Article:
frequently asked questions for meNTAL HEALTH evaluatORS
Answers to inquiries we commonly receive from prospective mental health evaluators are organized in the following Q&A sections:
Evaluator Qualifications & Requirements
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Looking for more information about medical evaluations? Check out the medical evaluator FAQ here.
EVALUATOR QUALIFICATIONS AND REQUIREMENTS
Q: What qualifications are needed to become a mental health evaluator for asylum & humanitarian protection cases?
A: To conduct psychological evaluations without clinical supervision, volunteer evaluators must be mental health professionals who are independently licensed to diagnose in a state where EAHR operates: Arizona, Washington. Our dedicated team of mental health evaluators currently includes volunteers who hold the following types of licenses/credentials: LICSW, LPC, LMHC, LMFT, LCDC, PhD, PsyD, DO, MD, and PMHNP.
In some cases, a mental health clinician in-training – such as a psychiatry resident or LMSW who is working towards but has not yet obtained their independent licensure – can conduct evaluations with an attending psychiatrist or clinical supervisor, respectively. The level of supervision required in this process depends on how far along they are in the process of becoming fully licensed; please contact our team for more information.
Behavioral health professionals with all different types of specialties can leverage their unique expertise to make an impact. We see a very diverse range of case needs at EAHR; some of our highly-requested areas of expertise include trauma, domestic violence, sexual abuse, child and adolescent mental health, Traumatic Brain Injuries, chronic illness/pain, Spanish-language care, grief and loss, substance use, and LGBTQ-affirming care. You do not need to be a specialist specifically in trauma or refugee health in order to make a tremendous impact!
Q: I am not licensed in Arizona or Washington. Can I still volunteer with EAHR?
A: We are exploring options for this at our location in Arizona, where state laws and licensure regulations could potentially allow out-of-state evaluators to conduct telehealth evaluations and support the high local need for psychological evaluations, but unfortunately do not have capacity to arrange out-of-state evaluations at this time.
We are deeply grateful for your interest in volunteering as an evaluator and strongly encourage you to check back in with us next year or seek another opportunity to engage in this vital work! You are welcome to access our EAHR Training Series, and our team is glad to help connect you with another program coordinating evaluations in your area or at the U.S.-Mexico border, where telehealth evaluations are not restricted by specific states of licensure.
Q: Do I need to commit to a specific number of evaluations in order to volunteer?
A: As there is a cost associated with processing volunteers' background checks, we ask that onboarded volunteers complete at least one evaluation. Beyond this, there is no set requirement. Some of our mental health evaluators take one or two cases per year, and others conduct upwards of one evaluation per month. The number of cases assigned and their respective deadlines are entirely up to the evaluator’s availability and capacity. We are happy to work with you on whatever timeframes and deadlines are most realistic for your schedule!
Q: Do I need to be willing to testify?
A: Experts cannot be subpoenaed in immigration court, and testimony is never required. If evaluators have any flexibility to clear an hour of their schedule for immigration court testimony, these optional additional hours can also make a meaningful difference for an asylum-seeker's case.
Q: Do I need malpractice or liability insurance?
A: In the evaluation context, asylum-seekers are not patients or clients, and the evaluator is not acting as a care provider; evaluations are a one-time, optional assessment that cannot constitute any form of counseling or treatment relationship. As such, most malpractice scenarios do not apply in these cases, and overall liability is quite low.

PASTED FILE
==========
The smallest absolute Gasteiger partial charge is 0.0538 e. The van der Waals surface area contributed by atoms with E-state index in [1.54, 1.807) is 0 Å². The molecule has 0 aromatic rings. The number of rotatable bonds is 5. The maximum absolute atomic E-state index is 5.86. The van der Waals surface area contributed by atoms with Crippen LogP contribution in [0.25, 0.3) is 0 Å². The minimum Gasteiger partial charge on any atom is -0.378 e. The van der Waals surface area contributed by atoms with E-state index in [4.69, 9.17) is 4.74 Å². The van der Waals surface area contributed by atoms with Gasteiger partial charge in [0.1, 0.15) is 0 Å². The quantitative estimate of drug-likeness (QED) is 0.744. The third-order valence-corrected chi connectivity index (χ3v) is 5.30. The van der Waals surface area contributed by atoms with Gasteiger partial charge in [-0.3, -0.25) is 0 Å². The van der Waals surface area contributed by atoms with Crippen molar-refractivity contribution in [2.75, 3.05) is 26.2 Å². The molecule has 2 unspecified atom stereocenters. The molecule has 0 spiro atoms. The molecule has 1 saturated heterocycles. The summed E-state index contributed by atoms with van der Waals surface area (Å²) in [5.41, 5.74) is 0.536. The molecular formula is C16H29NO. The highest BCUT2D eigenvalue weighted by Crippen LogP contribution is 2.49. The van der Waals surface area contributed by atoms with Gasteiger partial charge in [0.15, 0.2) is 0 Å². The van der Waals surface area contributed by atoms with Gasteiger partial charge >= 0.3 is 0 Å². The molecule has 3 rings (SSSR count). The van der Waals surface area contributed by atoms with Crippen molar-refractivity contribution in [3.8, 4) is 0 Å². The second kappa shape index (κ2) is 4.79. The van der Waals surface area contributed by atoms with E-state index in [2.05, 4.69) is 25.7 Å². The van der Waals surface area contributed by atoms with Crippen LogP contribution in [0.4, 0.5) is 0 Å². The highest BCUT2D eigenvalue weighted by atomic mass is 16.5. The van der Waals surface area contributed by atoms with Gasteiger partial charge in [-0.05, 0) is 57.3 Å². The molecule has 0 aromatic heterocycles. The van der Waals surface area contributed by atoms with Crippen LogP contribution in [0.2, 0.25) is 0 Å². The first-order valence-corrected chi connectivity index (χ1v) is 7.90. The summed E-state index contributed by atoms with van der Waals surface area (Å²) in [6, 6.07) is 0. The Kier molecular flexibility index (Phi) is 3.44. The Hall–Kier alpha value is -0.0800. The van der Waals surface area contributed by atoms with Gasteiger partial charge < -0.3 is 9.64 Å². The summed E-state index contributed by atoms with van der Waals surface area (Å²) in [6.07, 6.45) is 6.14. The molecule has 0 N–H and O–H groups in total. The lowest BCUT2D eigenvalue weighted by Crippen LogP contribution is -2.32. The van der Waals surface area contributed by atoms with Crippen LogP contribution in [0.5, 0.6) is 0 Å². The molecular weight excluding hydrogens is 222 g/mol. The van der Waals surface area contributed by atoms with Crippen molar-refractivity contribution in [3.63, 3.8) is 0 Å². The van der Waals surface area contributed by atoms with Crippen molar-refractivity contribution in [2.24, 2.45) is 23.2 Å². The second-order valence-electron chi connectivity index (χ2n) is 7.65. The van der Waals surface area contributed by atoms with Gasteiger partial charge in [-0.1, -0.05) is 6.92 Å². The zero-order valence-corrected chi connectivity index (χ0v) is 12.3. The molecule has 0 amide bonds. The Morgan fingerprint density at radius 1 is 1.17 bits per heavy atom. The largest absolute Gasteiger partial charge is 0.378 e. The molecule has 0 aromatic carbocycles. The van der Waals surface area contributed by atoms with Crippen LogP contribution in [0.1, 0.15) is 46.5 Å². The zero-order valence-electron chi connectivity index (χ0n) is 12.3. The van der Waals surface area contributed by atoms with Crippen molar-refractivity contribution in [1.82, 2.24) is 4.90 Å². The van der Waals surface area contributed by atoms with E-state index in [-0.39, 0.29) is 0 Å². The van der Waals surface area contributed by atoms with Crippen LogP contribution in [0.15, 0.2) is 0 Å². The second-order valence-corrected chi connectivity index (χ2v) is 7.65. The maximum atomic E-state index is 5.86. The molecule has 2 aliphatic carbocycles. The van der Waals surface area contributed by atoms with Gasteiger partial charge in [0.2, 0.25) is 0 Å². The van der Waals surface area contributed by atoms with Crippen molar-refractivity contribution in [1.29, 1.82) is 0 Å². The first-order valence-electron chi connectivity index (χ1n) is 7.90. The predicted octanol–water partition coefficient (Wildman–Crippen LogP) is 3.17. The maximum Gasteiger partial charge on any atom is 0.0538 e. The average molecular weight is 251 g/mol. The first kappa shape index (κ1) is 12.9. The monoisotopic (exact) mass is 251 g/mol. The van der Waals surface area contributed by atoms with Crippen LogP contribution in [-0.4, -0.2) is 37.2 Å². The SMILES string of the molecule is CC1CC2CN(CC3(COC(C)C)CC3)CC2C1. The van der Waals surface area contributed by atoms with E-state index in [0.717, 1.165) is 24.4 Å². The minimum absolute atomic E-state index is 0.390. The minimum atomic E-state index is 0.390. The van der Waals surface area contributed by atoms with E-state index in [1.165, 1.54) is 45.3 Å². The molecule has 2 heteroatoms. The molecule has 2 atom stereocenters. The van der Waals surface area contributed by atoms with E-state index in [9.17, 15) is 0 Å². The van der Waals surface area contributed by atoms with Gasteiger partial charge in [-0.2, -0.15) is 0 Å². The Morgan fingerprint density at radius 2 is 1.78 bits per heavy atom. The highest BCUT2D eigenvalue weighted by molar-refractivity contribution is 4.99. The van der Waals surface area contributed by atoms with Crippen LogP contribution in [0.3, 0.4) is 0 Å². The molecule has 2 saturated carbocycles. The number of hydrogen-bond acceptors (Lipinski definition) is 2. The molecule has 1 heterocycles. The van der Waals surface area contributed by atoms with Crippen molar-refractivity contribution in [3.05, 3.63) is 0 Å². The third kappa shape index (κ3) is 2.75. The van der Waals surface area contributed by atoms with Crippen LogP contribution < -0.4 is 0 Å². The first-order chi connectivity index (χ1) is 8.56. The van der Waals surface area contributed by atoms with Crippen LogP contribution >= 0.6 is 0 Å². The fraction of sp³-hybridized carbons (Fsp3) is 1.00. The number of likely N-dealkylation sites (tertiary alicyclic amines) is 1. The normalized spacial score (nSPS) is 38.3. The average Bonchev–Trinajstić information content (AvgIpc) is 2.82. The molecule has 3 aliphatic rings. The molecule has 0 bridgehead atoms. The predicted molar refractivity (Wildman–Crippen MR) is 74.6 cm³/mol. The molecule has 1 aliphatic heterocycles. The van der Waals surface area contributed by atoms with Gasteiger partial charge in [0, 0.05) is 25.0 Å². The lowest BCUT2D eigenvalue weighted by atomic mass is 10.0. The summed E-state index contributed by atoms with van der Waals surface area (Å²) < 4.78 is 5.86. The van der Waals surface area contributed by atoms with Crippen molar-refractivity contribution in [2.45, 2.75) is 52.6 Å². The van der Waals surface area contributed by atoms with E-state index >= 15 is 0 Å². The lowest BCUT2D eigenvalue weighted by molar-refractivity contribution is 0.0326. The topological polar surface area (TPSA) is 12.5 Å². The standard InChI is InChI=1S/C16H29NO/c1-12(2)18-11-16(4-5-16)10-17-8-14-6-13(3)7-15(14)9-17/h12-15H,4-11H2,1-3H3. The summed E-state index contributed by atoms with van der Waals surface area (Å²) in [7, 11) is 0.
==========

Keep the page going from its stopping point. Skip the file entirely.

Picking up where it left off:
There is a theoretical possibility that an evaluator could be accused of negligence, but in discussions with peer programs that offer evaluation services nationwide, we've verified that - among tens of thousands of medical & psychological asylum evaluations conducted all over the U.S. in the last 10+ years - our partners in this field have never heard of any lawsuit or board complaint filed against an evaluator. To address this theoretical liability, some of our volunteers choose to include evaluations as part of their work under the malpractice/liability insurance plans they are already obtaining for their professional/private practice, but most others choose to go without.
Q: When and where do evaluations take place?
A: Evaluations can be scheduled at all times of day, including weeknights and weekends, based on the evaluator’s availability. Once an evaluator notifies us that they have availability to schedule an evaluation, our staff will work with the volunteer to identify an appropriate referral.
The majority of EAHR’s psychological evaluations for non-detained adults are conducted remotely via telehealth at this time. For young children and other cases where an in-person evaluation is clinically most appropriate, evaluations may be hosted at the evaluator’s clinic space or a community clinic space partnering with EAHR. Evaluations also can be held at some IRC offices.
There is a growing need for psychological evaluations for survivors who are detained at immigration detention centers. Evaluations for detained survivors are almost always conducted in person at the detention facility. The legal representative and EAHR Support Team will help evaluators obtain the necessary security clearance and coordinate logistics. Appointment time slots at detention centers vary by location and circumstance.
Q: Why are detention evaluations important?
A: Expanding Access, Advancing Equity and Upholding Due Process in the U.S. Immigration System: Detained survivors' cases are denied at significantly higher rates than non-detained cases, due to a range of systemic barriers: their cases are often adjudicated faster, their access to legal counsel is significantly diminished, and their ability to gather and collect the necessary evidence for their immigration case is drastically encumbered. Additionally, detained survivors are often particularly isolated and experience heightened levels of racism, discrimination, and abuse. Evaluating detained survivors is a meaningful and impactful way of communicating that their wellbeing and safety matter to the wider community, that they deserve due process under law, and that the dehumanizing ill treatment many survivors endure in immigration detention is unacceptable.